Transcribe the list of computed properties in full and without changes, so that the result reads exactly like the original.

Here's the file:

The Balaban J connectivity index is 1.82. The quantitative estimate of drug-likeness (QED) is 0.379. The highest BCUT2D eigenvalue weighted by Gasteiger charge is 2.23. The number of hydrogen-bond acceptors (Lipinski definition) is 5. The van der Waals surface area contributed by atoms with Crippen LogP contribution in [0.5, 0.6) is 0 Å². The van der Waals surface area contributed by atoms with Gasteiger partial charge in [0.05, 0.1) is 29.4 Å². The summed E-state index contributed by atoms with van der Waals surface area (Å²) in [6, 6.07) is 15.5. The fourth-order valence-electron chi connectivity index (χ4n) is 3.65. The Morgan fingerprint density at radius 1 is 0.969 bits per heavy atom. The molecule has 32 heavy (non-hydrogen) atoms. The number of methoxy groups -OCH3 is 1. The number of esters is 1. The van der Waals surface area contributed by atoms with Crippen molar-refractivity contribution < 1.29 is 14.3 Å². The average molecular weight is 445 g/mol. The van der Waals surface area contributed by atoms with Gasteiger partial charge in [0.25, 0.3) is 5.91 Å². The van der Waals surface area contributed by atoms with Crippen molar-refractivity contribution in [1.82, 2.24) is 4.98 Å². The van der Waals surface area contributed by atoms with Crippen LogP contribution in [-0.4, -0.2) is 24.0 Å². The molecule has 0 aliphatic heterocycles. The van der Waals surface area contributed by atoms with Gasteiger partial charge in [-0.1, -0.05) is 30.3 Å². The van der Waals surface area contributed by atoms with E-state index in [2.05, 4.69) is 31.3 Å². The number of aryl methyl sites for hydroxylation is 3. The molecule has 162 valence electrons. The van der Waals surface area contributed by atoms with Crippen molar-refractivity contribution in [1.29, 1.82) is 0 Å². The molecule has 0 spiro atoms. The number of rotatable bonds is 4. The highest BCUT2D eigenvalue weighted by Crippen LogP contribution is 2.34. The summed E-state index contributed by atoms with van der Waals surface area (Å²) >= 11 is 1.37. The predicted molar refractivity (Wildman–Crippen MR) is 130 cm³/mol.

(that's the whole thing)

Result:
The Balaban J connectivity index is 1.82. The quantitative estimate of drug-likeness (QED) is 0.379. The highest BCUT2D eigenvalue weighted by Gasteiger charge is 2.23. The number of hydrogen-bond acceptors (Lipinski definition) is 5. The van der Waals surface area contributed by atoms with Crippen LogP contribution in [0.5, 0.6) is 0 Å². The van der Waals surface area contributed by atoms with Gasteiger partial charge in [0.05, 0.1) is 29.4 Å². The summed E-state index contributed by atoms with van der Waals surface area (Å²) in [6, 6.07) is 15.5. The fourth-order valence-electron chi connectivity index (χ4n) is 3.65. The Morgan fingerprint density at radius 1 is 0.969 bits per heavy atom. The molecule has 32 heavy (non-hydrogen) atoms. The number of methoxy groups -OCH3 is 1. The number of esters is 1. The van der Waals surface area contributed by atoms with Crippen molar-refractivity contribution < 1.29 is 14.3 Å². The average molecular weight is 445 g/mol. The van der Waals surface area contributed by atoms with Gasteiger partial charge in [0.25, 0.3) is 5.91 Å². The van der Waals surface area contributed by atoms with Crippen molar-refractivity contribution in [1.82, 2.24) is 4.98 Å². The van der Waals surface area contributed by atoms with Crippen LogP contribution in [-0.4, -0.2) is 24.0 Å². The molecule has 0 aliphatic heterocycles. The van der Waals surface area contributed by atoms with Gasteiger partial charge in [-0.1, -0.05) is 30.3 Å². The van der Waals surface area contributed by atoms with E-state index in [2.05, 4.69) is 31.3 Å². The number of aryl methyl sites for hydroxylation is 3. The molecule has 162 valence electrons. The van der Waals surface area contributed by atoms with Crippen molar-refractivity contribution in [1.29, 1.82) is 0 Å². The molecule has 0 spiro atoms. The number of rotatable bonds is 4. The highest BCUT2D eigenvalue weighted by Crippen LogP contribution is 2.34. The summed E-state index contributed by atoms with van der Waals surface area (Å²) >= 11 is 1.37. The predicted molar refractivity (Wildman–Crippen MR) is 130 cm³/mol.